16. Jeter C. R., Tang W., Henaff E., Butterfield T., Roux S. J. (2004) Evidence of a novel cell signaling role for extracellular adenosine triphosphates and diphosphates in Arabidopsis. Plant Cell 16, 2652–2664 [PMC free article] [PubMed]
17. Demidchik V., Shang Z. L., Shin R., Thompson E., Rubio L., Laohavisit A., Mortimer J. C., Chivasa S., Slabas A. R., Glover B. J., Schachtman D. P., Shabala S. N., Davies J. M. (2009) Plant extracellular ATP signalling by plasma membrane NADPH oxidase and Ca2+ channels. Plant J. 58, 903–913 [PubMed]
18. Foresi N. P., Laxalt A. M., Tonón C. V., Casalongué C. A., Lamattina L. (2007) Extracellular ATP induces nitric oxide production in tomato cell suspensions. Plant Physiol. 145, 589–592 [PMC free article] [PubMed]
19. Wu S. J., Wu J. Y. (2008) Extracellular ATP-induced NO production and its dependence on membrane Ca2+ flux in Salvia miltiorrhiza hairy roots. J. Exp. Bot. 59, 4007–4016 [PMC free article] [PubMed]
20. Reichler S. A., Torres J., Rivera A. L., Cintolesi V. A., Clark G., Roux S. J. (2009) Intersection of two signalling pathways: extracellular nucleotides regulate pollen germination and pollen tube growth via nitric oxide. J. Exp. Bot. 60, 2129–2138 [PMC free article] [PubMed]
21. Song C. J., Steinebrunner I., Wang X., Stout S. C., Roux S. J. (2006) Extracellular ATP induces the accumulation of superoxide via NADPH oxidases in Arabidopsis. Plant Physiol. 140, 1222–1232 [PMC free article] [PubMed]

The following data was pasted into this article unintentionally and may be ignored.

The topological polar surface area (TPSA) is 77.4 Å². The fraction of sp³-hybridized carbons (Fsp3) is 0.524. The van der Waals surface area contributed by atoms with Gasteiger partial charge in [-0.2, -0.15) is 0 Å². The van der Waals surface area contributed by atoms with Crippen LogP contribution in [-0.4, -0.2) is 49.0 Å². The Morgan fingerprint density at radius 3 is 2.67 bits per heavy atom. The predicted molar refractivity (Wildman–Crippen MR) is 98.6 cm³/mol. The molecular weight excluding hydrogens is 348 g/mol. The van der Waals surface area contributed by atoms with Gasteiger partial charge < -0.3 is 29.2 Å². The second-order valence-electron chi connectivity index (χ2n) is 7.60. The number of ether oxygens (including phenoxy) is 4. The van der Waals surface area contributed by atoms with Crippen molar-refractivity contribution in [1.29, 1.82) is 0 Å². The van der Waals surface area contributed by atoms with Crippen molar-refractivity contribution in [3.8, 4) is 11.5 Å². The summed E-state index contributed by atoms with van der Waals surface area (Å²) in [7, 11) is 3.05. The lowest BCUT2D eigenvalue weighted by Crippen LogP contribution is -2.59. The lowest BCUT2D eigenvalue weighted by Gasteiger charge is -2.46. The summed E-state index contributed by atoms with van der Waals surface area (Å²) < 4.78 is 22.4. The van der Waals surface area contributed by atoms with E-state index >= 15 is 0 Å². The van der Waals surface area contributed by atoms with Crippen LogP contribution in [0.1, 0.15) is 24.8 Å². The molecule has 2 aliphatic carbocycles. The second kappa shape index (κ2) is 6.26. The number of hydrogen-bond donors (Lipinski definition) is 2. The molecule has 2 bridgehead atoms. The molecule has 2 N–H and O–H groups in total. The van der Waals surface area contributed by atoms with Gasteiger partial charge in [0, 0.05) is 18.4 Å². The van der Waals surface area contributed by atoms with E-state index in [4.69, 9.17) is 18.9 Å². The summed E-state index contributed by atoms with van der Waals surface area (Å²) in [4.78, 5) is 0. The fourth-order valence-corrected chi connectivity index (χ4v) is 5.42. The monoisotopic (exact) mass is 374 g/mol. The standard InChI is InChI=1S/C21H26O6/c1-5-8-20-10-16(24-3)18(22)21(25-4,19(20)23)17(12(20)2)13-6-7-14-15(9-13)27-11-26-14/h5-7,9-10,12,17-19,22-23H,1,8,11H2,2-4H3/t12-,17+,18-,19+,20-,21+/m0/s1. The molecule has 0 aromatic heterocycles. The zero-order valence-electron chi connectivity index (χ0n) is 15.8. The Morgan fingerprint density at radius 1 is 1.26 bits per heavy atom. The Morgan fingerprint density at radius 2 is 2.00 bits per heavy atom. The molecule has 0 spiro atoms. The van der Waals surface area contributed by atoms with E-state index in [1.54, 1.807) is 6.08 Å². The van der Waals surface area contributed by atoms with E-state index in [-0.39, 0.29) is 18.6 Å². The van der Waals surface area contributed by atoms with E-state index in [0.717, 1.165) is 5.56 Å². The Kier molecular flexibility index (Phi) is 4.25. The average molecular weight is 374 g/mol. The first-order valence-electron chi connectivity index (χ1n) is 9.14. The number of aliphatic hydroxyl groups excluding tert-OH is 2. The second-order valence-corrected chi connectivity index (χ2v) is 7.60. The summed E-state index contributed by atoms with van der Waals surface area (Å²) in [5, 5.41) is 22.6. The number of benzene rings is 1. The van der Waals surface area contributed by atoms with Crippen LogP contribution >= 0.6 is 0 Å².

22. Wu S. J., Liu Y. S., Wu J. Y. (2008) The signaling role of extracellular ATP and its dependence on Ca-2 flux in elicitation of Salvia miltiorrhiza hairy root cultures. Plant Cell Physiol. 49, 617–624 [PubMed]
23. Chivasa S., Simon W. J., Murphy A. M., Lindsey K., Carr J. P., Slabas A. R. (2010) The effects of extracellular adenosine 5′-triphosphate on the tobacco proteome. Proteomics 10, 235–244 [PubMed]
24. Steinebrunner I., Wu J., Sun Y., Corbett A., Roux S. J. (2003) Disruption of apyrases inhibits pollen germination in Arabidopsis. Plant Physiol. 131, 1638–1647 [PMC free article] [PubMed]
25. Tonón C., Cecilia, Terrile M., José, Iglesias M., Lamattina L., Casalongué C. (2010) Extracellular ATP, nitric oxide and superoxide act co-ordinately to regulate hypocotyl growth in etiolated Arabidopsis seedlings. J. Plant Physiol. 167, 540–546 [PubMed]
26. Clark G., Torres J., Finlayson S., Guan X., Handley C., Lee J., Kays J. E., Chen Z. J., Roux S. J. (2010) Apyrase (nucleoside triphosphate-diphosphohydrolase) and extracellular nucleotides regulate cotton fibre elongation in cultured ovules. Plant Physiol. 152, 1073–1083 [PMC free article] [PubMed]
27. Tang W., Brady S. R., Sun Y., Muday G. K., Roux S. J. (2003) Extracellular ATP inhibits root gravitropism at concentrations that inhibit polar auxin transport. Plant Physiol. 131, 147–154 [PMC free article] [PubMed]
28. McAlvin C. B., Stacey G. (2005) Transgenic expression of the soybean apyrase in Lotus japonicus enhances nodulation. Plant Physiol. 137, 1456–1462 [PMC free article] [PubMed]
29. Chivasa S., Murphy A. M., Hamilton J. M., Lindsey K., Carr J. P., Slabas A. R. (2009) Extracellular ATP is a regulator of pathogen defence in plants. Plant J. 60, 436–448 [PubMed]